Finally, I do provide business coaching services to business owners and CEOs who are fairly determined to ensure that their businesses survive a recession.

There is a wide range of coaching programs available. To request more information about these options, visit www.victorcheng.com/coaching.

Closing Thoughts

When I’ve given speeches about the topics discussed within this book, people often come up to me afterward to share what they thought were the big ideas from my talk. Invariably, the feedback tends to center around three key takeaways. Since it’s a fitting way to recap everything we’ve covered, I thought I’d share them with you.

The first takeaway is that there really is hope for businesses to survive even the severest of recessions. This isn’t cheerleading, rah rah, be enthusiastic for no good reason. The feeling of hope comes from the reassuring certainty provided by history, facts, and guidance.

The second takeaway is that you can’t just sit back and take a recession passively. You have to be proactive, deliberately seek out opportunities, and adapt to new circumstances.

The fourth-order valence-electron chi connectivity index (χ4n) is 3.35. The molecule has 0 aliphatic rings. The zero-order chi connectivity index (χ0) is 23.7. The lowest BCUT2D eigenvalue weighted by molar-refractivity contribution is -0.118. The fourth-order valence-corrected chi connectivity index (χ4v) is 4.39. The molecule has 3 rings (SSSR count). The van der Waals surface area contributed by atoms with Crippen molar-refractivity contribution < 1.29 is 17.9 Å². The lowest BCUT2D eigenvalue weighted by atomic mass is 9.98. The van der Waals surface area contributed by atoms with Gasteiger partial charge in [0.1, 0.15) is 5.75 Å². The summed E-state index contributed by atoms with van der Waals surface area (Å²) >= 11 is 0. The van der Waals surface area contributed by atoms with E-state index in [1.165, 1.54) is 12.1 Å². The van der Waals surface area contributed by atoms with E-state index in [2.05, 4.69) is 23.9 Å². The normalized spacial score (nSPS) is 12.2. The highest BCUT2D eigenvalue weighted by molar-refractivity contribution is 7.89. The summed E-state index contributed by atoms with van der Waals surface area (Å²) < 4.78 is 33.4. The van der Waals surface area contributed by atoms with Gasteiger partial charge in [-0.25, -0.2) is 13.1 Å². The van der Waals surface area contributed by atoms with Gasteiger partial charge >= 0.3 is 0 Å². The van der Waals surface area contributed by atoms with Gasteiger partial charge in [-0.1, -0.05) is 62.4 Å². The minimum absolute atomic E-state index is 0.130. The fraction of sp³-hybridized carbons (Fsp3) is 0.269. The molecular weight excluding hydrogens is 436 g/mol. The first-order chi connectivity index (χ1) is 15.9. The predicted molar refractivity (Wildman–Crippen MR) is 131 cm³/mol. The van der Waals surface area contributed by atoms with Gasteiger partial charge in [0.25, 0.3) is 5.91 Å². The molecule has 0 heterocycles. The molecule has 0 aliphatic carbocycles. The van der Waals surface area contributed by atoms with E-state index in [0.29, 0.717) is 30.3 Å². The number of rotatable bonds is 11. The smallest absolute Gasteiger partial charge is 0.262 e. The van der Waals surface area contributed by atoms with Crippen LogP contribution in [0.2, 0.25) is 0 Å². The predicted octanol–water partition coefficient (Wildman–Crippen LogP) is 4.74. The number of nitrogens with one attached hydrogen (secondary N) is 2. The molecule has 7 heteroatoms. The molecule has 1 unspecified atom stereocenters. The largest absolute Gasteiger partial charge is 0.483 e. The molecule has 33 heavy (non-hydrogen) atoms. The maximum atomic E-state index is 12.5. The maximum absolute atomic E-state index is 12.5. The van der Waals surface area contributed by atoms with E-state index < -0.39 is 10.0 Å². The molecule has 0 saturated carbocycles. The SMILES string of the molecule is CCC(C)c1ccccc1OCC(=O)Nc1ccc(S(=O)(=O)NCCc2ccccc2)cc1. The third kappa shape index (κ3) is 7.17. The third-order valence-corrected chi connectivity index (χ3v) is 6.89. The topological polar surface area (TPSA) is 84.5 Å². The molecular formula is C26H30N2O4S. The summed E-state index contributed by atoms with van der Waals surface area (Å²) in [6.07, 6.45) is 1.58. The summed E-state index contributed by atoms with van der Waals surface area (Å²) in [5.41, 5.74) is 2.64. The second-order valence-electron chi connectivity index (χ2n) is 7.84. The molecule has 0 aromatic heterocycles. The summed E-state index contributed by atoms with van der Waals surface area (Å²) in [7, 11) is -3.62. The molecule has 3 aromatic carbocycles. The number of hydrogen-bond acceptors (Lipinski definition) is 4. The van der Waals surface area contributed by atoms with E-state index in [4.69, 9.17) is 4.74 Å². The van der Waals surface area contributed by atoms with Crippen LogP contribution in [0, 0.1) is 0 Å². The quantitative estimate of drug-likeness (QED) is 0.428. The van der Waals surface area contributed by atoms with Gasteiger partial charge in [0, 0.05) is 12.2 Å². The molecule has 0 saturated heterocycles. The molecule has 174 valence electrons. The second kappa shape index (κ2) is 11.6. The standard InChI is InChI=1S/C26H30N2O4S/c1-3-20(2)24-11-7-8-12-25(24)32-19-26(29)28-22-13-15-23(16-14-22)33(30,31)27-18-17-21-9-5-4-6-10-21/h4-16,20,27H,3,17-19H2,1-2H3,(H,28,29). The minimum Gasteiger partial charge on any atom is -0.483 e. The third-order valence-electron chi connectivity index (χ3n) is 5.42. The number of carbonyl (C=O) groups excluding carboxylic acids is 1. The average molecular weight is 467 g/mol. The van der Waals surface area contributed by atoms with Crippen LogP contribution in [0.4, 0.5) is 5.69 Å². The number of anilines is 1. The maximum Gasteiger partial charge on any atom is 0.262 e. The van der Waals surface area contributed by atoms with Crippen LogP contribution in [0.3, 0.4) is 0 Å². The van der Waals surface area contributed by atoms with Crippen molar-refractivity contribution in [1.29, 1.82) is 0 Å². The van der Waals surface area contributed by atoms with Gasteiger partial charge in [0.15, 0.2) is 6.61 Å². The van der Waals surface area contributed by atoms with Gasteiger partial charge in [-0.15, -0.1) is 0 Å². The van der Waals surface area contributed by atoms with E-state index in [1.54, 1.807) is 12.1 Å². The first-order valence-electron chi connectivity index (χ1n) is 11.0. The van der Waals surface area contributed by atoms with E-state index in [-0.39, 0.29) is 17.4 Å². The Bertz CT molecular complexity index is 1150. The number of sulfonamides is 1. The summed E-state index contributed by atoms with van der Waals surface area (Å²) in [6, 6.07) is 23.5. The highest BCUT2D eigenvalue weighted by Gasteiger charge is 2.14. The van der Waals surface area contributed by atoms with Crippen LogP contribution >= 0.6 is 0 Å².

I’ve had people come up to me after a speech and tell me that in the middle of my talk they made major decisions about their businesses. Some decide to drop certain parts of their businesses, where the demand isn’t there and they reluctantly admit they have nothing unique to offer, in order to focus on fledgling but much more promising opportunities where they see demand and a chance at offering something unique.

Other business owners tell me that their businesses have been doing well, but they aren’t sure why they are doing well. Now that they understand the principles behind a recession-proof business and realize they have one, they’ve decided they’re going to stop worrying for no good reason. Instead, they’ve decided on the spot to aggressively push their advantageous position rather than hunker down, which is what they thought they were “supposed” to do in a recession.